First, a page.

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One of the best tips for using vim that I have learned so far has been that one can press Ctrl+C or Ctrl+[ instead of the Esc key. However I use a dvorak keyboard so Ctrl+[ is a little out of reach for me as well so I mostly use Ctrl+C. Now I've read somewhere that these two key combinations don't actually have exactly the same behaviour and that it is better to use Ctrl+[. I haven't come across any problems so far though so I'd like to know what exactly is the difference between the two?

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According to Vim's documentation, Ctrl+C does not check for abbreviations and does not trigger the InsertLeave autocommand event while Ctrl+[ does.

One option is to use the following to remap Ctrl+C

inoremap <C-c> <Esc><Esc>
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What does that mean? – Matt Joiner Feb 17 '11 at 16:29
inoremap <C-c> <Esc><Esc> is a valid syntax, [...] is not. – ZyX Dec 24 '11 at 17:43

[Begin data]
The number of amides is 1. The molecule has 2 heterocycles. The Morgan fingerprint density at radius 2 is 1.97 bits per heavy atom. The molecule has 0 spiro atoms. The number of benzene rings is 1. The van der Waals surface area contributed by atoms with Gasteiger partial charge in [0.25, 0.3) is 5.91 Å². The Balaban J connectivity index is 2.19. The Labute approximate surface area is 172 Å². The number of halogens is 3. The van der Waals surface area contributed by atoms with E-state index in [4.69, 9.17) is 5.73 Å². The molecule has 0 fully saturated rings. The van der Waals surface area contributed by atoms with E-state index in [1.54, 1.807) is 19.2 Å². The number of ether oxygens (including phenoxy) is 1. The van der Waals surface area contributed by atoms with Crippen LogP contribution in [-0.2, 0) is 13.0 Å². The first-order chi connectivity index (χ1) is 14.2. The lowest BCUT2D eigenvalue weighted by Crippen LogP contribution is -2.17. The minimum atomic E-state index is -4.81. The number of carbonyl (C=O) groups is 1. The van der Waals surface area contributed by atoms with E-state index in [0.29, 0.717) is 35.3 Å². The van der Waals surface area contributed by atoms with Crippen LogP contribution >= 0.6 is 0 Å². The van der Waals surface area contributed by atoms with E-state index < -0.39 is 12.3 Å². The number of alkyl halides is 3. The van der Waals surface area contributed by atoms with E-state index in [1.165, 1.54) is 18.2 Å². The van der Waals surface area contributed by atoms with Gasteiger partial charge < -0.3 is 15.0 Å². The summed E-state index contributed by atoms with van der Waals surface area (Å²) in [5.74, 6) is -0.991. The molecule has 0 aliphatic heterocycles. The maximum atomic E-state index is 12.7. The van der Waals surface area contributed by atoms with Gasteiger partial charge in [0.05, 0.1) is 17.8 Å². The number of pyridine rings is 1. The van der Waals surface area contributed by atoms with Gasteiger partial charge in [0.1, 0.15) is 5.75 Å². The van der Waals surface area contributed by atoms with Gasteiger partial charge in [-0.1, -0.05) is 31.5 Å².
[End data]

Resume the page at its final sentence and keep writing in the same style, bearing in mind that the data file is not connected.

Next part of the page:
say, why do you need 2 escapes? – doubleDown Aug 18 '13 at 19:22
@doubleDown : to avoid the delay... vim <Esc> waits timeoutlen milliseconds for another char just in case there is a mapping with esc – greg0ire Sep 11 '13 at 18:42

As it turns out, <C-[> is exactly identical to Esc, they are the same character. So no need to wonder about any difference there. :)

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The question is asking about the difference between C-[ and C-C though, not the difference between C-[ and Esc – doubleDown Aug 18 '13 at 18:01

Extremely late answer, but I just had the same question and found one practical example which helps explain the difference, so why not.

If you select a visual block and then change it with c or append something to the end of it with A, if you then exit with <Esc>, the same change will happen on all the lines of the visual block (which is really useful! See :help v_b_A); if you exit with <C-c>, this doesn't happen, only one line gets the change. There are probably other similar things I didn't realize I was missing with <C-c>...

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Aye, and I just noticed that relies on the Esc key. – Adam Monsen Jul 17 '13 at 16:32
Another difference is when you are at the opened command window(q: from normal mode or <C-f> from command mode). In that mode, <C-[> will just go out from insert/visual mode(like <Esc>), while <C-c> will get you back to command mode. – Idan Arye Aug 18 '13 at 20:28

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